Making Voices Heard and Count is a collaborative project of the Leave No One Behind partnership, bringing together international and national civil society organisations (CSOs), civic networks and platforms (see Partners). The partnership is hosted by the International Civil Society Centre.
Our joint ambition is to bring about a scalable solution for filling data gaps on marginalised groups in the monitoring and review of the Sustainable Development Goals (SDGs), thereby making a key contribution towards fulfilling the Agenda 2030’s universal pledge to leave no one behind. The project fosters an inclusive model of SDG monitoring, supporting the collection, analysis and dissemination of community-driven data and giving a stage to data produced by the local target groups themselves – helping to make their voices heard and count.
The Leave No One Behind partnership was launched in late 2017 by 12 international civil society organisations (ICSOs). In 2018, the partnership set up national coalitions in five pilot countries: Bangladesh, India, Kenya, Nepal, and Vietnam (see Countries). The national coalitions brought together national CSOs, civic networks and platforms, as well as community-based and community-led organisations. Each country coalition delivered a national pilot research with a focus on various marginalised communities with the overall goal of closing knowledge gaps, analysing local drivers of vulnerability, and deriving concrete recommendations for public policy-making and planning. In total, more than 2.000 community representatives from over 20 different counties and neighbourhoods were involved.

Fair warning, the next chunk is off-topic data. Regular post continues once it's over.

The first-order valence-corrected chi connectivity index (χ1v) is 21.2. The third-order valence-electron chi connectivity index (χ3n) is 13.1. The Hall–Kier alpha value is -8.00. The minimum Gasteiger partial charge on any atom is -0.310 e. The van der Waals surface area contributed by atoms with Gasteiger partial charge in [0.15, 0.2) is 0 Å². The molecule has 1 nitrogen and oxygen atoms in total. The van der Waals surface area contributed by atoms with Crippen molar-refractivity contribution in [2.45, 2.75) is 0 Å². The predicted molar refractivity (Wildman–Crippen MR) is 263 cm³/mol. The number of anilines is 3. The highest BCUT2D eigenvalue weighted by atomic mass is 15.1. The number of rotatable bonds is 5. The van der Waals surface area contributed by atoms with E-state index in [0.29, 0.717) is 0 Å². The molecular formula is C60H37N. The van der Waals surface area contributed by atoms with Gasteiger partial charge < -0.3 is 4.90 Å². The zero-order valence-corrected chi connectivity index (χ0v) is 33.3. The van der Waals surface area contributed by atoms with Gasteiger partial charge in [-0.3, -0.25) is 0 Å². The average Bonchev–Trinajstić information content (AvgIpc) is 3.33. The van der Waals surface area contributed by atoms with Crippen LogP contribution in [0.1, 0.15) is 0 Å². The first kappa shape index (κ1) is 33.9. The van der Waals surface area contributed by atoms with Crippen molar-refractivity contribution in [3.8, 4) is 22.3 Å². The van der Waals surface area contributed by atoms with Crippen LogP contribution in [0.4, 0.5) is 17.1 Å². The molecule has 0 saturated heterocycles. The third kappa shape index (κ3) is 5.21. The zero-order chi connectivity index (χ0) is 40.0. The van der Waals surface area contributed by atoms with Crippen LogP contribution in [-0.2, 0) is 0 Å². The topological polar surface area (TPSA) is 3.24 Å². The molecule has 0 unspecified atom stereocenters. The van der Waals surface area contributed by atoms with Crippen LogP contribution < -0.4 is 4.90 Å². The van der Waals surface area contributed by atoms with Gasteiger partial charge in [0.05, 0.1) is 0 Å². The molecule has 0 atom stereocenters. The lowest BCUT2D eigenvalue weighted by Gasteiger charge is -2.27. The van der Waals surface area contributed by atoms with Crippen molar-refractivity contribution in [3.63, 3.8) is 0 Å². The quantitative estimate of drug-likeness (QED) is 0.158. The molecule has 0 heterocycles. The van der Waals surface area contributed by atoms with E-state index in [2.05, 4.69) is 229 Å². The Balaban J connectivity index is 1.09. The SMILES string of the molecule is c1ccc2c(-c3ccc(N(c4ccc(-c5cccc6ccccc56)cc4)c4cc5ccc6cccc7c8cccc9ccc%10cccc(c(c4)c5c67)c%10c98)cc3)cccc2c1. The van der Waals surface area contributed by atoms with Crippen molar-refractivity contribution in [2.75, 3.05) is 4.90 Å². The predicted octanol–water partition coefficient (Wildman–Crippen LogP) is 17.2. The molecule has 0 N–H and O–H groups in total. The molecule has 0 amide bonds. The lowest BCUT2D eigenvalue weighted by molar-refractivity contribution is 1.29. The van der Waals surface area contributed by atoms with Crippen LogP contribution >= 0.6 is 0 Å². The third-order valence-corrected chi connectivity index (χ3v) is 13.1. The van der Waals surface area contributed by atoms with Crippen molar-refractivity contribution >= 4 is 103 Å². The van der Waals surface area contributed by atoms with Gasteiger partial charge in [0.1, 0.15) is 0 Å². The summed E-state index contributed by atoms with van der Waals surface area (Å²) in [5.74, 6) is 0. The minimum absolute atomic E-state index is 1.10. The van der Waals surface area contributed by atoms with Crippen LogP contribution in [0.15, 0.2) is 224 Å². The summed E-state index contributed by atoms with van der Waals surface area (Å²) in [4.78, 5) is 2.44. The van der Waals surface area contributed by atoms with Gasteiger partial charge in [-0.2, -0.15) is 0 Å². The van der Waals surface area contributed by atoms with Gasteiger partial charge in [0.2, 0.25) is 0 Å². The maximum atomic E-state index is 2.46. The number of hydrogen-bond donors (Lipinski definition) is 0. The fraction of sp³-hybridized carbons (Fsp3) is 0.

The pilot demonstrated that official monitoring measures fail to fully capture the SDG progress of marginalised groups, with numbers highly deviating from national averages. The pilot research further demonstrated that, when equipped with adequate tools, members of marginalised communities play a meaningful role to inform local planning and to hold authorities accountable.
Following the successful pilot projects, the five LNOB country coalitions developed and undertook new and expanded data projects in 2020-2021. Building on this momentum, the partnership expanded in late 2021 by launching two new country coalitions in Malawi and Denmark.
Denmark is the first high-income country to join the partnership, which marks an important milestone since the SDGs are often perceived as primarily being relevant for low- and middle-income countries. However, specific communities in high-income countries, such as older people, refugees and people with disabilities, can also be left behind due to underreporting. The discrimination, stigma and negligence these communities often experience—regardless of which country they live in—results in inadequate public policies and services that do not account for their specific needs.